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Government to evaluate trilateral pact with the US and Japan: Marcos

The United States and Japan, two of the Philippines’ closest friends, have suggested a trilateral security and defense agreement, which the Philippines will evaluate.

Fostering ties with its long-standing partners was one of “many other problems” discussed by the Philippine team in Tokyo, according to President Ferdinand R. Marcos Jr. in an interview with Kyodo News on Friday.

“When I get back to the Philippines, we’ll definitely be researching this,’ he said. I believe it’s simply a matter of continuing the process of fortifying our alliances because of the somewhat perplexing and, dare I say, dangerous situation we currently find ourselves in. I’m not just referring to the Indo-Pacific region or the South China Sea; I also mean that there is still a conflict in Ukraine, and its effects on the rest of the world are, of course, quite unsettling, said Marcos.

As part of a “continuous process to build more strong ties and alliances that we are beginning to put together in our areas,” Marcos continued, this is a step in that process.

Accordingly, he believed it was a key component to “creating some type of stability in the face of all these crises that we are seeing around us.”

Prior to this, Marcos and Japanese Prime Minister Fumio Kishida reached an understanding to improve defense and security ties between their two nations.

The two Asian heads of state decided to “improve the defense capabilities of their respective countries, and further strengthen overall security cooperation,” according to a joint statement.

This will be accomplished through strategic port calls and aircraft visits between the two countries, the transfer of new defense technology and equipment, ongoing cooperation on previously transferred defense equipment, and the development of capability.

Earlier, MPs demanded that the proposed trilateral military and security agreement be reviewed and then ratified, as required by the Constitution, first by the Senate.

The Defense and Security committee chair, Sen. Jinggoy Estrada, admitted that the planned trilateral alliance is based on cooperative relationships.

He did, however, make the point that the government must first fulfill its obligation to safeguard and advance the national interest of the nation.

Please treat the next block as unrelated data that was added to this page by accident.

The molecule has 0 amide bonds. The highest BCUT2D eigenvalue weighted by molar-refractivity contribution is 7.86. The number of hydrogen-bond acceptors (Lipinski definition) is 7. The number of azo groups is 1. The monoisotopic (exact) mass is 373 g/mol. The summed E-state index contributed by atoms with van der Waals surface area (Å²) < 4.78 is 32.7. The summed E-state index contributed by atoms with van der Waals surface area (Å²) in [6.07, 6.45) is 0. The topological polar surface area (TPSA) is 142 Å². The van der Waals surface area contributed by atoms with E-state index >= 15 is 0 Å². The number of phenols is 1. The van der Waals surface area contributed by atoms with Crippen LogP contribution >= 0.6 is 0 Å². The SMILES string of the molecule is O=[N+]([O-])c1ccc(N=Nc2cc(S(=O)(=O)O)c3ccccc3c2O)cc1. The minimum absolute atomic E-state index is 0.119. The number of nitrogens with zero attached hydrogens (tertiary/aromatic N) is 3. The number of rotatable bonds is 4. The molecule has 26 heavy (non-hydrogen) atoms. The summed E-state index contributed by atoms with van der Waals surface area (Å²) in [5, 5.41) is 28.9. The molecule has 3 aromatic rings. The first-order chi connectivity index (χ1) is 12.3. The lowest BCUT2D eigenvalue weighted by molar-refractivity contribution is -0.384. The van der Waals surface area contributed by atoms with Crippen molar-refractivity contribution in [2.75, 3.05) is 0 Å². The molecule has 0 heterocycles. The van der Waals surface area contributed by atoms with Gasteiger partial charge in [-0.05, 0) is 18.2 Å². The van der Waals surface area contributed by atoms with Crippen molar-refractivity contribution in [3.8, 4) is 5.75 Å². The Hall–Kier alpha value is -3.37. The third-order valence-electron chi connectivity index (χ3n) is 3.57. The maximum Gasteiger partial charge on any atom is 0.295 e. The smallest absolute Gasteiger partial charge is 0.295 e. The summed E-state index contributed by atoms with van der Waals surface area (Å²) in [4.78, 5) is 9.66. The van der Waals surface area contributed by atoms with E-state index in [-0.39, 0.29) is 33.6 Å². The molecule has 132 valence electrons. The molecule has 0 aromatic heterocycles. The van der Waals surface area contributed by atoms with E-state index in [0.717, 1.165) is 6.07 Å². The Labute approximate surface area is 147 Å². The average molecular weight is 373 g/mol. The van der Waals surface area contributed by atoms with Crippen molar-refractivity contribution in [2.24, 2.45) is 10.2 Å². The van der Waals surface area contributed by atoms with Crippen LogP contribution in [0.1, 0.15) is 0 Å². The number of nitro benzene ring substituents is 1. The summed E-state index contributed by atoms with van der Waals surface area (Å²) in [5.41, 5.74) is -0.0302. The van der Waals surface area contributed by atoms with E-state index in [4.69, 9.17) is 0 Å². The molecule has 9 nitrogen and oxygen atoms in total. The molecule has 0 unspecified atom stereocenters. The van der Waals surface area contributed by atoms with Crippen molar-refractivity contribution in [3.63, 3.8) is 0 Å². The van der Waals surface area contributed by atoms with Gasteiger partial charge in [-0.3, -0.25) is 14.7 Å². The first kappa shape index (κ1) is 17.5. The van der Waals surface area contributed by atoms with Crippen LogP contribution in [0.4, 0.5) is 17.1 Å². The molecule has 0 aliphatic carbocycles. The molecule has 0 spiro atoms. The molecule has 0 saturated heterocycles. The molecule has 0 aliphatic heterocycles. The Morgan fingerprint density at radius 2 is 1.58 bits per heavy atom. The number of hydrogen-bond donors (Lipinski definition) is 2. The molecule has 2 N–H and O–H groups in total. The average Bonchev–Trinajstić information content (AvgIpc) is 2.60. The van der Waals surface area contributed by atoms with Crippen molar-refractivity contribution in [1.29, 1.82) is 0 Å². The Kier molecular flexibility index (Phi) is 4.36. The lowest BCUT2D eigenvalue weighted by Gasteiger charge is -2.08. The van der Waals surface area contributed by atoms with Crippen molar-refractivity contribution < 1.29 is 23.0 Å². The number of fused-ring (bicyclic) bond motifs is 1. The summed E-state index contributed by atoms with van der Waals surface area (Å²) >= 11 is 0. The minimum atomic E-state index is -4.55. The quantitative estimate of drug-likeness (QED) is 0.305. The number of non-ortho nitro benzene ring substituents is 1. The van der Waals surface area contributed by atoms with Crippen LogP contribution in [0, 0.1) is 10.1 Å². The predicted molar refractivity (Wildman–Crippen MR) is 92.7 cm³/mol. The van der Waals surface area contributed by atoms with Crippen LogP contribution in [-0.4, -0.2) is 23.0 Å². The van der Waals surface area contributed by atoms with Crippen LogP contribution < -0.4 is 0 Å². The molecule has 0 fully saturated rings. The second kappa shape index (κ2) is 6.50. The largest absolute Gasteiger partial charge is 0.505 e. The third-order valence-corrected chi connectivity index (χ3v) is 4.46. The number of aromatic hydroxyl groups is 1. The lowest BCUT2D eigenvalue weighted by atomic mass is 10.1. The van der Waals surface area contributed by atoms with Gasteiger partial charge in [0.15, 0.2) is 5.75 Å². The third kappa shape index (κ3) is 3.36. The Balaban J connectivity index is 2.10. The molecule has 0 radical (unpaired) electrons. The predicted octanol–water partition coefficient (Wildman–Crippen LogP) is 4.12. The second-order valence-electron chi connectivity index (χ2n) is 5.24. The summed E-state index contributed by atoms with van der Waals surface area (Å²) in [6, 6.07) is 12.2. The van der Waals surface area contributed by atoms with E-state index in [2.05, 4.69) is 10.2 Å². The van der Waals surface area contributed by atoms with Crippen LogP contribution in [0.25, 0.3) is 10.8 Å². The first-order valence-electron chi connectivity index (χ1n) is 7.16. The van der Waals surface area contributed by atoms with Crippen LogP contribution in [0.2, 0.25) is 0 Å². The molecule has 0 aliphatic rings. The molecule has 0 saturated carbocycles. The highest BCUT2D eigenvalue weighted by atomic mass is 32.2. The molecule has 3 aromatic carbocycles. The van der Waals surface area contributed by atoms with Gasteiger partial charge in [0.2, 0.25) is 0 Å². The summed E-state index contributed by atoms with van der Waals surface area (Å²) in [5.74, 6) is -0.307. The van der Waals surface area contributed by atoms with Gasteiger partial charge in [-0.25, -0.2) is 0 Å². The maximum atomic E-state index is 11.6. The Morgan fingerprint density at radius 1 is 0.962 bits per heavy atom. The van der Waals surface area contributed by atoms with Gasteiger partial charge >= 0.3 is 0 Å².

Sen. Francis Tolentino, deputy chair of the Foreign Relations Committee, stated that while acknowledging the president’s responsibility in establishing the nation’s security and foreign policy agenda, the Senate should be given the chance to fine-tune the dynamics of such a system.

In a statement, he said, “While this is not a SEATO [Southeast Asia Treaty Organization]-like structure, I support its genesis.” He was alluding to the organization’s dissolution in 1977 as a result of member withdrawals and waning interest, which was founded in 1955 to thwart communist gains in the region.

Business transactions

Alfredo Pascual, secretary of the Department of Trade and Industry (DTI), provided assurance that a number of agreements on investments between the Philippines and Japan are “ready to go.”

This comes after the governments and corporate representatives of the Philippines and Japan inked 35 significant agreements on Friday.

“Some are prepared to go, may mga iba. Some are registered at the BOI [Board of Investments] that were documented to satisfy the investments, according to Pascual, who revealed this in an interview.

“And then there are those who plot… According to the Japanese investors I’ve spoken to, the time horizon can last up to three years. Big investments are typically made within that time span, he continued.

Pascual mentioned that Toyota, a Japanese automaker, promised to reintroduce its well-liked Tamaraw model to the Philippine market.

“That one is moving along nicely… The final planning to make the investments have likely already begun, according to Pascual.

Toyota expressed its “honor” at the chance to deepen its relationship with the Philippines.

The DTI reports that 3,472 businesspeople from 3,240 Philippine and 1,300 Japanese companies registered for the meetings conducted in Tokyo, where a wide spectrum of collaboration between the governments and business leaders of the Philippines and Japan was signed.

Vow to invest $600 million

Meanwhile, it was made public on Sunday that business mogul Manny V. Pangilinan and significant Japanese investor Mitsui & Co. had inked a contract for an infrastructure project of USD600 million.

Following a dinner meeting with Marcos on Wednesday, Pangilinan declared, “We signed a deal with Mitsui and many partners and management to commit to spending USD600 million in the infrastructure.”

For its part, Mitsui & Co. declared that it would keep looking into the prospect of expanding its partnership with the Philippines in commercial sectors including food and agriculture, renewable energy, and digital transformation that are of interest to both parties.

Marcos also expressed gratitude to Japanese companies for helping the Philippines in a variety of development-related ways.

He stated that “we can refer to so many of the advancements that took place in the Philippines with the help of the various Japanese financial organizations and government-to-government and commercial arrangements — and these have been to the benefit of both our countries.”

“And it is a particularly fortunate time that we come back now simply because we have to now restart our own economies, we have to transform our economies, and again the partnerships that I think that we have developed with our friends here in Japan, with Mitsui in particular… we will have to revitalize them as they have been dormant, to some extent, during the lockdowns of the pandemic,” he continued.

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